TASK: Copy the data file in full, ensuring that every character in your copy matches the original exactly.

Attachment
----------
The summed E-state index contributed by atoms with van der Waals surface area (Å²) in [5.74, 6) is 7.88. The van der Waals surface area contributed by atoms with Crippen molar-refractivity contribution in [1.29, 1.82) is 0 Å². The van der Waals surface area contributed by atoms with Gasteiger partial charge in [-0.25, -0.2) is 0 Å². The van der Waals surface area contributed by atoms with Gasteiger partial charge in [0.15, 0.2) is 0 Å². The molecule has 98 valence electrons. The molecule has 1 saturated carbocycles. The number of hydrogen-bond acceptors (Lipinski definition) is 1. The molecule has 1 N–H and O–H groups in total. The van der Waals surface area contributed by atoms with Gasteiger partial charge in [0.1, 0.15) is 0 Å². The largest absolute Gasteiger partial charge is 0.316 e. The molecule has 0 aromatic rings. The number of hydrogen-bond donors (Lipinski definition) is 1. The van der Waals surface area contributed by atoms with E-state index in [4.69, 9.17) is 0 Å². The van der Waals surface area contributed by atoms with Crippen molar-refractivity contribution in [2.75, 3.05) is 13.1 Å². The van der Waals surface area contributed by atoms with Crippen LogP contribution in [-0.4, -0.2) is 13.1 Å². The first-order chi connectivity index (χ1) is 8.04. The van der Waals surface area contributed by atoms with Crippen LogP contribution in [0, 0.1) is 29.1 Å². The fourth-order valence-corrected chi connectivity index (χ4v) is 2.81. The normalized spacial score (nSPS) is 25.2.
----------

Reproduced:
The summed E-state index contributed by atoms with van der Waals surface area (Å²) in [5.74, 6) is 7.88. The van der Waals surface area contributed by atoms with Crippen molar-refractivity contribution in [1.29, 1.82) is 0 Å². The van der Waals surface area contributed by atoms with Gasteiger partial charge in [-0.25, -0.2) is 0 Å². The van der Waals surface area contributed by atoms with Gasteiger partial charge in [0.15, 0.2) is 0 Å². The molecule has 98 valence electrons. The molecule has 1 saturated carbocycles. The number of hydrogen-bond acceptors (Lipinski definition) is 1. The molecule has 1 N–H and O–H groups in total. The van der Waals surface area contributed by atoms with Gasteiger partial charge in [0.1, 0.15) is 0 Å². The largest absolute Gasteiger partial charge is 0.316 e. The molecule has 0 aromatic rings. The number of hydrogen-bond donors (Lipinski definition) is 1. The van der Waals surface area contributed by atoms with E-state index in [4.69, 9.17) is 0 Å². The van der Waals surface area contributed by atoms with Crippen molar-refractivity contribution in [2.75, 3.05) is 13.1 Å². The van der Waals surface area contributed by atoms with Crippen LogP contribution in [-0.4, -0.2) is 13.1 Å². The first-order chi connectivity index (χ1) is 8.04. The van der Waals surface area contributed by atoms with Crippen LogP contribution in [0, 0.1) is 29.1 Å². The fourth-order valence-corrected chi connectivity index (χ4v) is 2.81. The normalized spacial score (nSPS) is 25.2.